An astronomer’s telegram: A bright red star Betelgeuse is dying

Betelgeuse star Orion supernova
When Betelgeuse collapses and goes supernova, it would appear brighter than a half-moon for more than a hundred days | Image - Prathap Ravishankar

Bearing a shocking revelation, the astronomer's telegram, numbered ATel #13439, arrived in the wee hours, 03:57 UT (09:27 IST) of December 8, 2019. Sent by Edward Guinan and Richard Wasatonic from Villanova University, it reported an “unprecedented dimming of the bright red supergiant Betelgeuse” star.

The brightest star of the night sky is Sirius (popularly called Dog-star). Until recently Betelgeuse was the tenth brightest star. Since October 2019, it has slipped to 25th position, as it is only about 36% as bright as it was a year ago. As a variable star, the fluctuation in the brightness of Betelgeuse doesn’t come as a surprise. But the intensity has been fading since October 2019, reaching a modern all-time low on December 7, 2019.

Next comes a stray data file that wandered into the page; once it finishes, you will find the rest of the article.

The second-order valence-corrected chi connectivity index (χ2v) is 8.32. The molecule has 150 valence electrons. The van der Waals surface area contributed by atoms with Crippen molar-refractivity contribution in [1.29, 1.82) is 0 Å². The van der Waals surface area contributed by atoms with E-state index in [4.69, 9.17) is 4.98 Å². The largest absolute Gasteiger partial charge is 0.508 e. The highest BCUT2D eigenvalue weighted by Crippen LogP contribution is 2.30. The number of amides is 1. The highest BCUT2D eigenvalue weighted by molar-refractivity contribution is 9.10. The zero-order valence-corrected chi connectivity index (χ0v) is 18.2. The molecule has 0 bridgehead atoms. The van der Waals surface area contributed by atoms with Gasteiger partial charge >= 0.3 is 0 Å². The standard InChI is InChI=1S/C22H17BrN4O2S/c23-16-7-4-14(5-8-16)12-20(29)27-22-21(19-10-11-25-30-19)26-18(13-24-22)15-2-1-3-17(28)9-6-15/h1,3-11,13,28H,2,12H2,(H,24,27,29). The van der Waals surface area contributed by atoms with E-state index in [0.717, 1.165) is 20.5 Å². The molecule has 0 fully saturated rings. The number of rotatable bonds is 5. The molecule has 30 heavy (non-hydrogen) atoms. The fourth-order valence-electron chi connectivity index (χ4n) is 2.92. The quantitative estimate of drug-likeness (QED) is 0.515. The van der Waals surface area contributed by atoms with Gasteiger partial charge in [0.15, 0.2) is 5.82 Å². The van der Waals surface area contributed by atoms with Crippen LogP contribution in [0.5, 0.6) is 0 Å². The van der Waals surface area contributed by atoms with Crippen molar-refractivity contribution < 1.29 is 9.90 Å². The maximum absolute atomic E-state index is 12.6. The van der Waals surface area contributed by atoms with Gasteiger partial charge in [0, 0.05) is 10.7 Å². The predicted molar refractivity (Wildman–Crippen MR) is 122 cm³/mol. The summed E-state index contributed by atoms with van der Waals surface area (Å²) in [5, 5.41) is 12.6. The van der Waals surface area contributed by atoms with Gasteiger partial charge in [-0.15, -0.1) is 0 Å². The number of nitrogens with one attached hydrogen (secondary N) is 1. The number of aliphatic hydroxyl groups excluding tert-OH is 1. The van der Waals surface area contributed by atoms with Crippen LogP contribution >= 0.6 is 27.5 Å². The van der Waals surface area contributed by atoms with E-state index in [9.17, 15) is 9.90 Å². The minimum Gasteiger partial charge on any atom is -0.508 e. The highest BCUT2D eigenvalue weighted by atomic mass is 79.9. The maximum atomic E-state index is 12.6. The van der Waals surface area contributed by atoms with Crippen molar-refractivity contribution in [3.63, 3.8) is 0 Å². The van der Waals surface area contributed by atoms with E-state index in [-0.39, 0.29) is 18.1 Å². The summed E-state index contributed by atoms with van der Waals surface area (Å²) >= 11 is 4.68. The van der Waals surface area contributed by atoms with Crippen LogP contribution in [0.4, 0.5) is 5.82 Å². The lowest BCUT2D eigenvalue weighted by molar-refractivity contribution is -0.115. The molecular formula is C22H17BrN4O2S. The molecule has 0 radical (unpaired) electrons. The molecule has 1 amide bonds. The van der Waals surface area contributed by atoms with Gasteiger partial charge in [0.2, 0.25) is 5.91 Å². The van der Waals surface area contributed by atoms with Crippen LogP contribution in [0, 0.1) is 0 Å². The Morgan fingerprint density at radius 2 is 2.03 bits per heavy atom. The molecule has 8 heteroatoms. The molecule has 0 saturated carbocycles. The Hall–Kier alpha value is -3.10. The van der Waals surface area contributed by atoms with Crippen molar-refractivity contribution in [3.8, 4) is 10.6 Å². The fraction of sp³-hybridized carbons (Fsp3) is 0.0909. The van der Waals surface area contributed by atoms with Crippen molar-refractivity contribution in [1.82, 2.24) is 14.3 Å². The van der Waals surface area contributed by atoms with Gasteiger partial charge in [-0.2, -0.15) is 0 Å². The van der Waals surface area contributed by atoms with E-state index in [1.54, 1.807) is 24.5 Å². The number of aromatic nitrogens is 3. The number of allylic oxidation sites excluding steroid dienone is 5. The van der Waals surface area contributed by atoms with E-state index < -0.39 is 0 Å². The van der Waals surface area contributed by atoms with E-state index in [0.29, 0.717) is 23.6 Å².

Speculation went wild. News spread like wildfire — that Betelgeuse, known in Indian astronomy as Ārdrā/Thiruvathirai, is in its death throes. Like the lull before the storm, giant stars dim during the pre-supernova phase, before it finally collapses and ends in a fiery supernova explosion, so they said.

But, “the reports of my death are greatly exaggerated,” said Mark Twain once, in a cheeky telegram to the press in the United States after his obituary had been mistakenly published.

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